Posted by johngl
There are a lot of buzzwords flying around the food world these days: organic, natural, and free range are just a few of them. The sad thing is, only one of those words has any regulation behind it: Organic. Worse yet, large organic farms can be nearly as bad environmentally as any other farm.
One more thing, just because it is organically produced doesn’t mean it tastes any better. It also doesn’t mean it tastes worse. It all depends upon the producer. Some do it right, some do it because it’s the latest craze.
So, I found myself at a farmers’ market standing in front of a booth with a sign that stated: All-Natural Organic Free-Range Chickens. I bought a bird.
Before I go farther down the road toward Chickendom, I have a thing or two I need to say about us Americans. We are a very stupid and gullible lot. We fall for anything if it’s in print. Take for instance this blog. How do you know what I am telling you isn’t totally made up hogwash?
I walked into a burger place a couple of weekends ago. It advertised 100% Angus Beef in it’s burgers. Let me tell you something folks, Angus is not a grade of beef. It is a breed of cattle. Certified Angus Beef is the name of a company owned by the American Angus Association whose primary purpose is to market Angus beef. These folks are marketing geniuses.
My point is this 100% Angus Beef statement is not an indication of quality. Angus cows can be broken into grades — select, choice, and prime (among others) — just like any other breed of cow.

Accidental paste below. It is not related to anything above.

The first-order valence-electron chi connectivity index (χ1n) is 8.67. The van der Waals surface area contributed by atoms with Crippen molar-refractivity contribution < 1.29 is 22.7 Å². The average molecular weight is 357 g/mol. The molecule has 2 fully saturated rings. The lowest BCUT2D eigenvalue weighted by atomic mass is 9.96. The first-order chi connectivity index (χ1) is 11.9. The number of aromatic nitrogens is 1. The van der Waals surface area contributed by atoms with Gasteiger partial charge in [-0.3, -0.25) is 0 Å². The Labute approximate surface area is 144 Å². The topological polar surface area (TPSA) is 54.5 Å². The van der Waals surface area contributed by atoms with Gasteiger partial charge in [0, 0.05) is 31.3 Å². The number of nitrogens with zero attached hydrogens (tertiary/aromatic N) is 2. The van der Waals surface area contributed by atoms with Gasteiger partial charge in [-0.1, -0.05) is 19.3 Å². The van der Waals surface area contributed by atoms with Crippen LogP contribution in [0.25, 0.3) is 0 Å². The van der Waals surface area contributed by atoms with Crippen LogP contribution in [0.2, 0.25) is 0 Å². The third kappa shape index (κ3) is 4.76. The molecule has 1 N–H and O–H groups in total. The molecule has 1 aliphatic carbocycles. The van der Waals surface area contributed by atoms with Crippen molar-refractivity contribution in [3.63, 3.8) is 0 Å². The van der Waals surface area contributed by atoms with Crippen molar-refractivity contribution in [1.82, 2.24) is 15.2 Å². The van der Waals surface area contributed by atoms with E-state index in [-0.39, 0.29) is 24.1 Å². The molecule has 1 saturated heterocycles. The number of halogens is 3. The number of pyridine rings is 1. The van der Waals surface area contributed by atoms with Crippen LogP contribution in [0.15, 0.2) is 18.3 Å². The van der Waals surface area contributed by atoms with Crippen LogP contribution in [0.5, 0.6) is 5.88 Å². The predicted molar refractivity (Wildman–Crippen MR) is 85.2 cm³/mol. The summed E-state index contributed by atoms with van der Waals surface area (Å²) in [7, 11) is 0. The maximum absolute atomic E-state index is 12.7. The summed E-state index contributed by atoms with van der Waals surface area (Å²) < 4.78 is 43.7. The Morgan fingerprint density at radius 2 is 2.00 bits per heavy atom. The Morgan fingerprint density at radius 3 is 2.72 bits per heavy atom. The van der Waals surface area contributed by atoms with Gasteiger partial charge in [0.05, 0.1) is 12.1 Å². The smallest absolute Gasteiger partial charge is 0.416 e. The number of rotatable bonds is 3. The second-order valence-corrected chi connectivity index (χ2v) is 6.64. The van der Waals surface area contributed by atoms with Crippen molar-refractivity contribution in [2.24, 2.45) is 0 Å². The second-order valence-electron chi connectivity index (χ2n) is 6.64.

The burgers were meh to okay.
The fries were excellent.
Don’t get me wrong, I have had prime Angus steaks that were exceptionally good. I’ve also had some other grades of Angus that were nearly flavorless and tough. All that I ask is that you educate yourself and beware of ingenious marketing people.
Now, back to chicken. There is no grading authority for chickens. There is no such thing as select, choice, prime. You are entirely on your own in selecting your bird.
The most glorious spousal unit prepared our all-natural organic free-range yard bird in the usual manner.
She cleaned it inside and out. Dried it. Oiled it up. Seasoned it…
and stuffed aromatic herbs (sage, rosemary, marjoram, thyme, etc) into it’s…uh…hole.
I suppose I could have said something like “body cavity” but that wouldn’t have been nearly as fun.
And now that I am typing this and looking directly at that photo, I’m finding it a little gross; it might be best if you told your children to leave the room.
We also wanted some taters and onions to go with the bird:
Oiled up with olive oil and hit with some salt and pepper, this is about as easy as it gets.
Into the oven it went and about an hour later, things were looking pretty darn good. The juices ran clear, the legs and breast were properly cooked (180° and 170°, respectively — that is why it is breast side down) and the skin was nice and crispy.
I sliced off a hind quarter (leg & thigh) and plated it up with some of those potatoes and cole slaw.
I sliced off a bit of breast meat, not wanting to wait to plate it.
The breast meat was chewy. Not that rubbery thing that happens if you overcook chicken breast — this was almost fibrous…as in tough.
I think what we got was an all-natural organic free-range two-year-old-laying-hen-that-outlived-her-usefulness and not one of the young birds that are great for roasting. I mean, it was edible, but this bird was destined for the stock pot.
The chicken was meh to okay.
The potatoes were excellent.